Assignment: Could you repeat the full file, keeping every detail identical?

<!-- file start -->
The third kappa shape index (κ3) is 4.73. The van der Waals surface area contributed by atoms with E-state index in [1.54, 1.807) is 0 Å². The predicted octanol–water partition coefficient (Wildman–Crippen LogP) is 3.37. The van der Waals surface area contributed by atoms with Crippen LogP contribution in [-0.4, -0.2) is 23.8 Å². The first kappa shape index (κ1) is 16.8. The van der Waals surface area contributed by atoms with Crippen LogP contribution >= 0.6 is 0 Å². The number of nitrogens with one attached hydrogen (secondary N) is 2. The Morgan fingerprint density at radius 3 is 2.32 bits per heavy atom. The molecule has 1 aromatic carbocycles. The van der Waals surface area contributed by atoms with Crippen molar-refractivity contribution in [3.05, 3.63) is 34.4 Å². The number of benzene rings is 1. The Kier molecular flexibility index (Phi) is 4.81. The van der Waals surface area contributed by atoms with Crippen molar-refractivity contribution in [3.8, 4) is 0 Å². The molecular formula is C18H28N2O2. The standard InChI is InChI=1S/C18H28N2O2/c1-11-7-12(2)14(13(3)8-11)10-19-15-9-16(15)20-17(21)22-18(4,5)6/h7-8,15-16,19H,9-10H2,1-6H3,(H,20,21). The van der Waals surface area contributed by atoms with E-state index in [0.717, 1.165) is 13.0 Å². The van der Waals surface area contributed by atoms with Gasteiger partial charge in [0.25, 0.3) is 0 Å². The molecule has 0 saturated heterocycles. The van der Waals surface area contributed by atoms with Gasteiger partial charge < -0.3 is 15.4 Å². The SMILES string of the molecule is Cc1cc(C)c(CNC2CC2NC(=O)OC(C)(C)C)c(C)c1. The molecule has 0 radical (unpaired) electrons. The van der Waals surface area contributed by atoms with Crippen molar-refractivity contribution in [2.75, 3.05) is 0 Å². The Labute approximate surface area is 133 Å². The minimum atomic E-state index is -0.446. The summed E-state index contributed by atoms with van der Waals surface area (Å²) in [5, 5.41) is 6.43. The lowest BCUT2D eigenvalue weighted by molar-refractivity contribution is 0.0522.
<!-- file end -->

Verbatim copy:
The third kappa shape index (κ3) is 4.73. The van der Waals surface area contributed by atoms with E-state index in [1.54, 1.807) is 0 Å². The predicted octanol–water partition coefficient (Wildman–Crippen LogP) is 3.37. The van der Waals surface area contributed by atoms with Crippen LogP contribution in [-0.4, -0.2) is 23.8 Å². The first kappa shape index (κ1) is 16.8. The van der Waals surface area contributed by atoms with Crippen LogP contribution >= 0.6 is 0 Å². The number of nitrogens with one attached hydrogen (secondary N) is 2. The Morgan fingerprint density at radius 3 is 2.32 bits per heavy atom. The molecule has 1 aromatic carbocycles. The van der Waals surface area contributed by atoms with Crippen molar-refractivity contribution in [3.05, 3.63) is 34.4 Å². The number of benzene rings is 1. The Kier molecular flexibility index (Phi) is 4.81. The van der Waals surface area contributed by atoms with Crippen molar-refractivity contribution in [3.8, 4) is 0 Å². The molecular formula is C18H28N2O2. The standard InChI is InChI=1S/C18H28N2O2/c1-11-7-12(2)14(13(3)8-11)10-19-15-9-16(15)20-17(21)22-18(4,5)6/h7-8,15-16,19H,9-10H2,1-6H3,(H,20,21). The van der Waals surface area contributed by atoms with E-state index in [0.717, 1.165) is 13.0 Å². The van der Waals surface area contributed by atoms with Gasteiger partial charge in [0.25, 0.3) is 0 Å². The molecule has 0 saturated heterocycles. The van der Waals surface area contributed by atoms with Gasteiger partial charge < -0.3 is 15.4 Å². The SMILES string of the molecule is Cc1cc(C)c(CNC2CC2NC(=O)OC(C)(C)C)c(C)c1. The molecule has 0 radical (unpaired) electrons. The van der Waals surface area contributed by atoms with Crippen molar-refractivity contribution in [2.75, 3.05) is 0 Å². The Labute approximate surface area is 133 Å². The minimum atomic E-state index is -0.446. The summed E-state index contributed by atoms with van der Waals surface area (Å²) in [5, 5.41) is 6.43. The lowest BCUT2D eigenvalue weighted by molar-refractivity contribution is 0.0522.